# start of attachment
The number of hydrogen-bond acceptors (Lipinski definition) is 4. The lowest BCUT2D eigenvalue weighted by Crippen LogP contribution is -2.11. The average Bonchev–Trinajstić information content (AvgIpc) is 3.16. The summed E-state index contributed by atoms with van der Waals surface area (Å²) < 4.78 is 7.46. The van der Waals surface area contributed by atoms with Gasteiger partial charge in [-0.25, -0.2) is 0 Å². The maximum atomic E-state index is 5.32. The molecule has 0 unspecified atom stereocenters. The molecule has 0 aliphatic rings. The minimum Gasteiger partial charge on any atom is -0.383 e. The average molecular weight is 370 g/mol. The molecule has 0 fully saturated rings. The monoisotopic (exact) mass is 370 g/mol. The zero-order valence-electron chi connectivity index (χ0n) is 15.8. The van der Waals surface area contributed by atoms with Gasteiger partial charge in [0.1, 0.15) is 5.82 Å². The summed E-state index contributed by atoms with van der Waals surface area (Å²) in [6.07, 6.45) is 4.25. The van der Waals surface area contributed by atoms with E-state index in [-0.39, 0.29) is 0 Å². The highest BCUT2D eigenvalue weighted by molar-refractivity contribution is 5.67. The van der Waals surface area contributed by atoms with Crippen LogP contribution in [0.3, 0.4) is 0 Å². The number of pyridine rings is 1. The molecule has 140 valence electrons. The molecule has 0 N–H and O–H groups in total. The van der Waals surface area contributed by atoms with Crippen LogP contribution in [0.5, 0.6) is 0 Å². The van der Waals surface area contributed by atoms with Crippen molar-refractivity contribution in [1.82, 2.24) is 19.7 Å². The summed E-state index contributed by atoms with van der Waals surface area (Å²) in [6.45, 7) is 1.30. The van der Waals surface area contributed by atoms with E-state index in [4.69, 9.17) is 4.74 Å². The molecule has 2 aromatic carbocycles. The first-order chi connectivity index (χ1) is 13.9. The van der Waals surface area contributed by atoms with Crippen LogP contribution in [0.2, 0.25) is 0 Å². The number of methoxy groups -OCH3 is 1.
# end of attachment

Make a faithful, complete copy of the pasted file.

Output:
The number of hydrogen-bond acceptors (Lipinski definition) is 4. The lowest BCUT2D eigenvalue weighted by Crippen LogP contribution is -2.11. The average Bonchev–Trinajstić information content (AvgIpc) is 3.16. The summed E-state index contributed by atoms with van der Waals surface area (Å²) < 4.78 is 7.46. The van der Waals surface area contributed by atoms with Gasteiger partial charge in [-0.25, -0.2) is 0 Å². The maximum atomic E-state index is 5.32. The molecule has 0 unspecified atom stereocenters. The molecule has 0 aliphatic rings. The minimum Gasteiger partial charge on any atom is -0.383 e. The average molecular weight is 370 g/mol. The molecule has 0 fully saturated rings. The monoisotopic (exact) mass is 370 g/mol. The zero-order valence-electron chi connectivity index (χ0n) is 15.8. The van der Waals surface area contributed by atoms with Gasteiger partial charge in [0.1, 0.15) is 5.82 Å². The summed E-state index contributed by atoms with van der Waals surface area (Å²) in [6.07, 6.45) is 4.25. The van der Waals surface area contributed by atoms with E-state index in [-0.39, 0.29) is 0 Å². The highest BCUT2D eigenvalue weighted by molar-refractivity contribution is 5.67. The van der Waals surface area contributed by atoms with Crippen LogP contribution in [0.3, 0.4) is 0 Å². The number of pyridine rings is 1. The molecule has 140 valence electrons. The molecule has 0 N–H and O–H groups in total. The van der Waals surface area contributed by atoms with Crippen LogP contribution in [0.5, 0.6) is 0 Å². The van der Waals surface area contributed by atoms with Crippen molar-refractivity contribution in [1.82, 2.24) is 19.7 Å². The summed E-state index contributed by atoms with van der Waals surface area (Å²) in [6.45, 7) is 1.30. The van der Waals surface area contributed by atoms with E-state index in [4.69, 9.17) is 4.74 Å². The molecule has 2 aromatic carbocycles. The first-order chi connectivity index (χ1) is 13.9. The van der Waals surface area contributed by atoms with Crippen LogP contribution in [0.2, 0.25) is 0 Å². The number of methoxy groups -OCH3 is 1.